Could three little words undo the plan for some city mayors?
A leading expert in election law says that if voters in Birmingham, Newcastle and Wakefield vote to introduce elected mayors in next month’s referendums the results could be open to serious legal challenges.
The problem revolves around just three short words, but potentially crucial words.
Ros Baston, a lawyer who used to work for the Electoral Commission, says the councils in all three areas have failed to include the words “a vote of” in a section of the booklets which they have sent out to voters explaining what the referendums are all about.
Ms Baston was a lead advisor to the Electoral Commission on party and election finance, but has now, in her words “turned from gamekeeper to poacher,” and set up her own practice specialising in election law.
In their introductory booklets, the three councils say that under the existing system councils are run “By a Leader who is an elected councillor chosen by the other elected councillors.”
On the actual ballot papers, however, the wording is slightly different, with the crucial three words included, as follows: “By a Leader who is an elected councillor chosen by a vote of the other elected councillors.” (my emphasis)
The inclusion of the words “a vote of” might convince voters that the existing system is reasonably democratic. Without them, they may believe council leaders emerge through a less democratic process.
The seven other councils holding referendums on elected mayors – Bradford, Bristol, Coventry, Manchester, Leeds, Nottingham and Sheffield – have included the three words in both their explanatory booklets and on the ballot paper.
This may seem incredibly trivial – what do three extra words really matter?
Well, the Electoral Commission clearly thinks the extra phrase does make a big difference in explaining the different systems to voters.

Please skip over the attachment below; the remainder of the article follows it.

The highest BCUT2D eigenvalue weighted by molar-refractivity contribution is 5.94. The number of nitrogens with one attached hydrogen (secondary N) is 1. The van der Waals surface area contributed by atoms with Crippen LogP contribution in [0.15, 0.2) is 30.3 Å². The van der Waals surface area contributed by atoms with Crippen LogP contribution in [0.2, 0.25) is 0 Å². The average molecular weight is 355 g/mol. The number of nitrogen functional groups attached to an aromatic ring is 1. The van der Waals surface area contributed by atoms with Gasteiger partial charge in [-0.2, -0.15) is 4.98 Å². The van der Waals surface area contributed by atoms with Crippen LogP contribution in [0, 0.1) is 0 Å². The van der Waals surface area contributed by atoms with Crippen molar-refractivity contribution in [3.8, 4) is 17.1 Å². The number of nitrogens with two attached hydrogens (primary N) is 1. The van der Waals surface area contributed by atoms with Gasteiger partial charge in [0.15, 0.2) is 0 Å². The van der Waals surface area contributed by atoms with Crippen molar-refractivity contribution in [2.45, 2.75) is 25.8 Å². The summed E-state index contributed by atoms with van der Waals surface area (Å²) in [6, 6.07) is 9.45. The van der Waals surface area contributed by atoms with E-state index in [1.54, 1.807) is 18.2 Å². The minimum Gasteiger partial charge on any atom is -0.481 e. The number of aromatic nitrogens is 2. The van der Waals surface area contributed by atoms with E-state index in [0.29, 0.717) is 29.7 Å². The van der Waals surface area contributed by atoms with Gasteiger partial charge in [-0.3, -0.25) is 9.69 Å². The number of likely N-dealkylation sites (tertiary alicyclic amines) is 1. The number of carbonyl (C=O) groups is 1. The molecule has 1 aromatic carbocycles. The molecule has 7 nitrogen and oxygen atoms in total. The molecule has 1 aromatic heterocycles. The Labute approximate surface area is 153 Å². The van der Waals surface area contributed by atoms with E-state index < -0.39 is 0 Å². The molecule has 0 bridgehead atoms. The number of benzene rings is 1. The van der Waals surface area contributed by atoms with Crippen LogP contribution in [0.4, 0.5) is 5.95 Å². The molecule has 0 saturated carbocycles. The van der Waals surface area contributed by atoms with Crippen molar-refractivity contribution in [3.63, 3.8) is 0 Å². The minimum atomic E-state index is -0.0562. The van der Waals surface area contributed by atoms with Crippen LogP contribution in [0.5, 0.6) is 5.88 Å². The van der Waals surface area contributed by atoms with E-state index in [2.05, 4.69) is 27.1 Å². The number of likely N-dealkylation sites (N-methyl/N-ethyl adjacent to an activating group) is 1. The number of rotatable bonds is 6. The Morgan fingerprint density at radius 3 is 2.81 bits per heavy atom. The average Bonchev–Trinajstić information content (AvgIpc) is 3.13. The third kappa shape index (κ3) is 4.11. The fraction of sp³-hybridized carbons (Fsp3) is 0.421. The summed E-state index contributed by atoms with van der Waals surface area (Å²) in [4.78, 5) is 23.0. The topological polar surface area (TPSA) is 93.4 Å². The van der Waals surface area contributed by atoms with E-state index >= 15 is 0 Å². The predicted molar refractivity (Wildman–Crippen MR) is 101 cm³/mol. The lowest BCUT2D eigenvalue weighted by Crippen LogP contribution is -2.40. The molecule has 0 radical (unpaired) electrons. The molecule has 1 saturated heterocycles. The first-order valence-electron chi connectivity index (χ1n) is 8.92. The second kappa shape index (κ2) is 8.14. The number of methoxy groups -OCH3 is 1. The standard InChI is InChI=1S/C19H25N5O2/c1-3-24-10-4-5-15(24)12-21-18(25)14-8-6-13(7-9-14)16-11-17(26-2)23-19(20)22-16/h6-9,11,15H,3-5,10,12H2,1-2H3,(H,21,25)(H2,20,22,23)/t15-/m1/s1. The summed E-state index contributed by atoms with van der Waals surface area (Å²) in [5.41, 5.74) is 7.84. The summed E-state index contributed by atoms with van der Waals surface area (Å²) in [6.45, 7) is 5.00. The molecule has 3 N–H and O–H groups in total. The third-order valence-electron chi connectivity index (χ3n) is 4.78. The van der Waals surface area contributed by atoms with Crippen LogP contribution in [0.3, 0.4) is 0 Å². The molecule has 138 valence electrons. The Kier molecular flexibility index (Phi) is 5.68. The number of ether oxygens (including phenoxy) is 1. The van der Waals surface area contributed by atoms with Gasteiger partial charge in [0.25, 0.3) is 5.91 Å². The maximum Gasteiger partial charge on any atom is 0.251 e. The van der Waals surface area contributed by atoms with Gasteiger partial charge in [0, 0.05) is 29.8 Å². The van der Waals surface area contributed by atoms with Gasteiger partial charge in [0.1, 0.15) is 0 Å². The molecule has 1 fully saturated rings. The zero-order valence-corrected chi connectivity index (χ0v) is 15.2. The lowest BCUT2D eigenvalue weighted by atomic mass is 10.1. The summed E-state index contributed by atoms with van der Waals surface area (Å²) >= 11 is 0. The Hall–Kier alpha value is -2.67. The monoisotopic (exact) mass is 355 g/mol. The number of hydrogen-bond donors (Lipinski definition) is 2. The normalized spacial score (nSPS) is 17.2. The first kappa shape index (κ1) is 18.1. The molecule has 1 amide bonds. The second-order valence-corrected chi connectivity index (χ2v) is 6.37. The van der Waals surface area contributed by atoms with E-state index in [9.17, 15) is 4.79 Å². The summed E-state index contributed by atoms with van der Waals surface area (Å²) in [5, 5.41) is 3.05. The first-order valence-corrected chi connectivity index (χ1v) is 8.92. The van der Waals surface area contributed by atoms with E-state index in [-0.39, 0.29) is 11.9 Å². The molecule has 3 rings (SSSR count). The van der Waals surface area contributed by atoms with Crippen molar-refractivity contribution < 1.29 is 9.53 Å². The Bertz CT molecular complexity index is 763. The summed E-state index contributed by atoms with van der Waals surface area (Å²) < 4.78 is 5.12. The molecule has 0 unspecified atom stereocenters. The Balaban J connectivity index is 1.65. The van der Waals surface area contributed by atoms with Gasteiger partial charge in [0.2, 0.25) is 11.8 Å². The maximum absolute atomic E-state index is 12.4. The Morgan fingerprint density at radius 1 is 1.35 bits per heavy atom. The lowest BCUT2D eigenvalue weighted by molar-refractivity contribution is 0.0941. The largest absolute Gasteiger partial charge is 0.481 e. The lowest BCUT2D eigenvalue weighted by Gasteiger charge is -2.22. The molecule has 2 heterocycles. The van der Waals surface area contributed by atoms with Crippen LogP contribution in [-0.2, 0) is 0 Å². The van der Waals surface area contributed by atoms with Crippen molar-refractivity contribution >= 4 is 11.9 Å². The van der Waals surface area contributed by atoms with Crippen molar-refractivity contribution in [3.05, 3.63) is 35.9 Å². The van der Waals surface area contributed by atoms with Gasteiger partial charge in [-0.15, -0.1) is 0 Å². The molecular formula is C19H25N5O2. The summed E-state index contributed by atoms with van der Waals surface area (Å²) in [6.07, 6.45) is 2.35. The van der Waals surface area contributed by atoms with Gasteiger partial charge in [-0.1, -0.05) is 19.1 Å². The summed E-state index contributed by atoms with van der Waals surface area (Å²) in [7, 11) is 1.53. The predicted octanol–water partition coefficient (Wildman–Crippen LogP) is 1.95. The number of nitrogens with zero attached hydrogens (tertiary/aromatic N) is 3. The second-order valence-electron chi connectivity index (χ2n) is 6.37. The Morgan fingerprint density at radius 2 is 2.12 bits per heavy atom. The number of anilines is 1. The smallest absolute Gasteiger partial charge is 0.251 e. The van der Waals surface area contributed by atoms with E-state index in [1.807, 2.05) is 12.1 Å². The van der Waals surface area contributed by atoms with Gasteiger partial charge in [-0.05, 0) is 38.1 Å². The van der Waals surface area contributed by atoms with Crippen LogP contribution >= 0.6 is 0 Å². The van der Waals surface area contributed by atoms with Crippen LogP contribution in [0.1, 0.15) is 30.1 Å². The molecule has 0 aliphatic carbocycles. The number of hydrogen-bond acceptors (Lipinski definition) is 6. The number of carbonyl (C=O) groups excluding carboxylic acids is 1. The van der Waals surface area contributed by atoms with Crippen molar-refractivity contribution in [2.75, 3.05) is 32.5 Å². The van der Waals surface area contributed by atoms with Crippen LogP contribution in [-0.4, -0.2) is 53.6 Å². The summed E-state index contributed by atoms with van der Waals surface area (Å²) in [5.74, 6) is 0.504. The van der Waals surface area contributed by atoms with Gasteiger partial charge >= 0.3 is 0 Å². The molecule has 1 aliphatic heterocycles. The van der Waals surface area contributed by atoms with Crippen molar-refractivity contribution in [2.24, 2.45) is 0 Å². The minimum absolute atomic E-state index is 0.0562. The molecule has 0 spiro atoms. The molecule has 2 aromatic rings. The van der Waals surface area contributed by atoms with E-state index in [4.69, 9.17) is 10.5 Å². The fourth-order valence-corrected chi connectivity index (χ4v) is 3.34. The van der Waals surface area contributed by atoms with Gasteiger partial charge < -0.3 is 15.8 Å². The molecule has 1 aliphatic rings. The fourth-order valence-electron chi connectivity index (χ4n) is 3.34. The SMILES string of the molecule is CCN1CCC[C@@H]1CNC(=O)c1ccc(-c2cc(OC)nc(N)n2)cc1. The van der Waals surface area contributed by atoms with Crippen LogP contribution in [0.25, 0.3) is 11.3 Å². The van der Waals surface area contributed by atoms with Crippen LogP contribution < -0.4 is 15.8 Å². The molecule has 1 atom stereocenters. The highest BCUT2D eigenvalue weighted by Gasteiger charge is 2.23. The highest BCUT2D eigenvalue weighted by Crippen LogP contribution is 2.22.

The Commission offered no advice to councils on what they should say in their explanatory booklets, but in its role of deciding what the wording should be on ballot papers, it certainly did deliver a strong verdict.
And it’s clear from a Commission report published last autumn (“Referendums on Local Authority Governance in England”) that when the Commission was drafting the standard form of words for the ballot papers, there was intense discussion about whether or not to include the words “a vote for”.
The Commission concluded in its report that the ballot papers certainly should include those words:
“We have considered whether the word (sic) “a vote of” could be deleted, but this would alter the clarity of the description. Simply saying that the leader is “chosen” does not explain how this happens and this could be both inaccurate and misleading, and potentially biased … Our research found that the information about how the leader is elected helped respondents to make a more informed choice.”
Strong words from the Electoral Commission, a body not known for going out on a limb.
All three councils in question – Birmingham, Newcastle and Wakefield – have correctly included the Commission’s standard wording on their ballot papers, but omitting them from the explanatory booklets could open them to a challenge in the courts.
After all, if the Electoral Commission concluded the words are important on the ballot paper, might not judges be persuaded they are also important in the officials publications explaining what the votes are about?
Ros Baston, who last year was the Electoral Commission’s chief liaison official with the campaigns in the AV referendum, says:
“The integrity of a referendum relies on voters being able to make an informed decision. The wording of the question is critical to this, and for official information to get this wrong is bad enough. To get it wrong in a way that creates potential bias taints the whole process and leaves the result open to challenge.”
A spokesman for Birmingham City Council explained that the words were omitted from the booklet to make it easier for voters to understand. “The change in the leaflet,” he told me, “was made in agreement with both DCLG (the Department of Communities and Local Government) and legal advisors who were happy it did not change the integrity of the question being asked.”